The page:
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Peru is going native—native cotton, that is. The country’s nascent Center for Innovation and Rural Development is proposing a “ruta del algodón nativo de colores”—or “road of native cotton colors”—designed to preserve regional biodiversity, promote Peruvian history, and boost tourism. Five years in the planning, the route will include some of the few remaining strongholds of the crop, which has been supplanted in recent decades by higher-yield hybrid strains and government-subsidized U.S. cotton.

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The project, which is expected to launch in July at a cost of $3.27 million, will include Ica, Lima, Ancash, La Libertad, Lambayeque, and the Amazon. Already, 370 acres of land in six Lambayeque districts have been earmarked for raising native cotton, with planting to begin sometime in mid-2012.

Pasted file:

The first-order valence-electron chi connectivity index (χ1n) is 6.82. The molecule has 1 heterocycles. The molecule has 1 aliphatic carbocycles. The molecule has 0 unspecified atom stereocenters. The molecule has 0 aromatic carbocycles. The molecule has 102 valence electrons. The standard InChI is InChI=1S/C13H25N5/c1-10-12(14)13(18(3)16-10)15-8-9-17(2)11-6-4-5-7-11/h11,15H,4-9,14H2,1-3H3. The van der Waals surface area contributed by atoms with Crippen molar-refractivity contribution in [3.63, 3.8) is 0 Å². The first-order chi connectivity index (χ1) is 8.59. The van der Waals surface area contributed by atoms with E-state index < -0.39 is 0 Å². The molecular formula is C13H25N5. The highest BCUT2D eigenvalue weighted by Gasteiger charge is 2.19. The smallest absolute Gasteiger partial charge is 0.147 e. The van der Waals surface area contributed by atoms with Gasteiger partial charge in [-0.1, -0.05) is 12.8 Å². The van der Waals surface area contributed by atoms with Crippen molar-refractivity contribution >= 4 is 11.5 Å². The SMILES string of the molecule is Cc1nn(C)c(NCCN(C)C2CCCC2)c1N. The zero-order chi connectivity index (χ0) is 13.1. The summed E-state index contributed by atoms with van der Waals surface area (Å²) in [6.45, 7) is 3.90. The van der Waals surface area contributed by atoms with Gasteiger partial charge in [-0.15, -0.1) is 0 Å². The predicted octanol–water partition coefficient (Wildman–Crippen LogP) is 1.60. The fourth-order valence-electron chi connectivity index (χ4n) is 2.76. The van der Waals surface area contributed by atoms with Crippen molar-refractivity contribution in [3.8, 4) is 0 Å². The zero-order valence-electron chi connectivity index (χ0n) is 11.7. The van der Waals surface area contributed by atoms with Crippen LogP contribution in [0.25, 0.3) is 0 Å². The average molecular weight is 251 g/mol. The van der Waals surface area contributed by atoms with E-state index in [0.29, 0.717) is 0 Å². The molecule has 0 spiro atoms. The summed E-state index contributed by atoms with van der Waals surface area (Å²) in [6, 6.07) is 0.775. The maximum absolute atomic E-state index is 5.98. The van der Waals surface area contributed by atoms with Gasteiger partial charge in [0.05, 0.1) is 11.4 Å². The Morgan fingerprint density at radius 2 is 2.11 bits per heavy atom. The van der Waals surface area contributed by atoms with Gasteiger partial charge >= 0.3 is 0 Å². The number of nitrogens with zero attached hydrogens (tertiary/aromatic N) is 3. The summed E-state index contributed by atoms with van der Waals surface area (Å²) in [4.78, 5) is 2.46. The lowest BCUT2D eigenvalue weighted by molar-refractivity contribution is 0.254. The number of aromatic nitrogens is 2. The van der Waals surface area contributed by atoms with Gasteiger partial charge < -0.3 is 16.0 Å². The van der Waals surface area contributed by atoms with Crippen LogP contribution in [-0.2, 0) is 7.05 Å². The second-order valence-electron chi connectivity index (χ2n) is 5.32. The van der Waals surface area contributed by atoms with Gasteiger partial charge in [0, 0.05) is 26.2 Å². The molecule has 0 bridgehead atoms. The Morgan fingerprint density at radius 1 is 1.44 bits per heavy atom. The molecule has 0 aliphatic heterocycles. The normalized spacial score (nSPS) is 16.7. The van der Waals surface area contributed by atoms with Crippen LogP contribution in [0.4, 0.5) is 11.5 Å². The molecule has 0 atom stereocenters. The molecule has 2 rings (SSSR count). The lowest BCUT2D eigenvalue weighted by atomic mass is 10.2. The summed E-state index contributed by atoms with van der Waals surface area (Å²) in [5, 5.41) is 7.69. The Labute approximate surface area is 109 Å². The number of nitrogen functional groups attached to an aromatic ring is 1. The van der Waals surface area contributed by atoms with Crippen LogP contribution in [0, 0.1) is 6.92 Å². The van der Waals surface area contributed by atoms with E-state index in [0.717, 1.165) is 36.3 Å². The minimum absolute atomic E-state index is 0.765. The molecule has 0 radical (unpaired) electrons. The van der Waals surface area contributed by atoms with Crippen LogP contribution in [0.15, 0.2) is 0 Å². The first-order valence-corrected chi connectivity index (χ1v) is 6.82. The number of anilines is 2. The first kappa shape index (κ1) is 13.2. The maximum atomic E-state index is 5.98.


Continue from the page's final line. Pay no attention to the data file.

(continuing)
Native cotton comes in myriad color-grown hues, including russet, brown, copper, and green.

Taxonomically known as Gossypium barbadense but simply dubbed “country cotton” by local farmers, Peruvian cotton is cultivated the same way as it has for millennia: without chemical fertilizers or synthetic pesticides. Far from row upon row of budding white bolls, however, indigenous varieties come in myriad color-grown hues, including russet, brown, copper, and green.

Following the Industrial Revolution, colored cotton fell out of favor as a result of its lower yields and shorter, machine-incompatible fibers. Coupled with its inability to compete with U.S. cotton and the promotion of commercially superior, all-white strains by local legislation, Peruvian cotton now teeters on the brink of extinction.

But naturally colored cotton might be in for a revival. Following a surge of interest by brands such as Patagonia, Eileen Fisher, and Esprit, along with new technologies to make the fiber longer and stronger, Peru’s Native Cotton Project has observed dozens, if not hundreds, of fields shift from growing coca for the cocaine trade to native cotton.

The proposed cotton route is likely to attract tourists who are interested in learning more about Peru’s storied agricultural history, as well as overseas designers who wish to connect directly with their producers.

One corner of the globe, at least, is about to get a whole lot more picturesque.